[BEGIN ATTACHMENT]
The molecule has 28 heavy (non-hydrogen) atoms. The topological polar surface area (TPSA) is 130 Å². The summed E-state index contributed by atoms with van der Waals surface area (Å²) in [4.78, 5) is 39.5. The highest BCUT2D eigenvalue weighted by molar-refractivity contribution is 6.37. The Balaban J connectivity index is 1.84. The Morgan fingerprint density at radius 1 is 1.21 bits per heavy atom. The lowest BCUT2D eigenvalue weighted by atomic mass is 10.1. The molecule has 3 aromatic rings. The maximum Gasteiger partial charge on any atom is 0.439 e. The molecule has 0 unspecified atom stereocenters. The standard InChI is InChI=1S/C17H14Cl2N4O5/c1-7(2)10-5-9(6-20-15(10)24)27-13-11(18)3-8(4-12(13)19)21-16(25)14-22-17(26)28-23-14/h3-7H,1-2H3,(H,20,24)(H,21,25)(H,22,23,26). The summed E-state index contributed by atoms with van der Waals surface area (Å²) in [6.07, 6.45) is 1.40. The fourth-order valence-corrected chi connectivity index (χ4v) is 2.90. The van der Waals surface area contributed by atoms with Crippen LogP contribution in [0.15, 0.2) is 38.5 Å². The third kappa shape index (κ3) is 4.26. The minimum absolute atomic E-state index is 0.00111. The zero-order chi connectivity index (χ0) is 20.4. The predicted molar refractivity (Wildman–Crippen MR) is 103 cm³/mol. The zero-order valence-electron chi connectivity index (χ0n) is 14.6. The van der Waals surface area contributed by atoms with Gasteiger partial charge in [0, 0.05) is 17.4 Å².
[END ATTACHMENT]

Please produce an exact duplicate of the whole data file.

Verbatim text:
The molecule has 28 heavy (non-hydrogen) atoms. The topological polar surface area (TPSA) is 130 Å². The summed E-state index contributed by atoms with van der Waals surface area (Å²) in [4.78, 5) is 39.5. The highest BCUT2D eigenvalue weighted by molar-refractivity contribution is 6.37. The Balaban J connectivity index is 1.84. The Morgan fingerprint density at radius 1 is 1.21 bits per heavy atom. The lowest BCUT2D eigenvalue weighted by atomic mass is 10.1. The molecule has 3 aromatic rings. The maximum Gasteiger partial charge on any atom is 0.439 e. The molecule has 0 unspecified atom stereocenters. The standard InChI is InChI=1S/C17H14Cl2N4O5/c1-7(2)10-5-9(6-20-15(10)24)27-13-11(18)3-8(4-12(13)19)21-16(25)14-22-17(26)28-23-14/h3-7H,1-2H3,(H,20,24)(H,21,25)(H,22,23,26). The summed E-state index contributed by atoms with van der Waals surface area (Å²) in [6.07, 6.45) is 1.40. The fourth-order valence-corrected chi connectivity index (χ4v) is 2.90. The van der Waals surface area contributed by atoms with Crippen LogP contribution in [0.15, 0.2) is 38.5 Å². The third kappa shape index (κ3) is 4.26. The minimum absolute atomic E-state index is 0.00111. The zero-order chi connectivity index (χ0) is 20.4. The predicted molar refractivity (Wildman–Crippen MR) is 103 cm³/mol. The zero-order valence-electron chi connectivity index (χ0n) is 14.6. The van der Waals surface area contributed by atoms with Gasteiger partial charge in [0, 0.05) is 17.4 Å².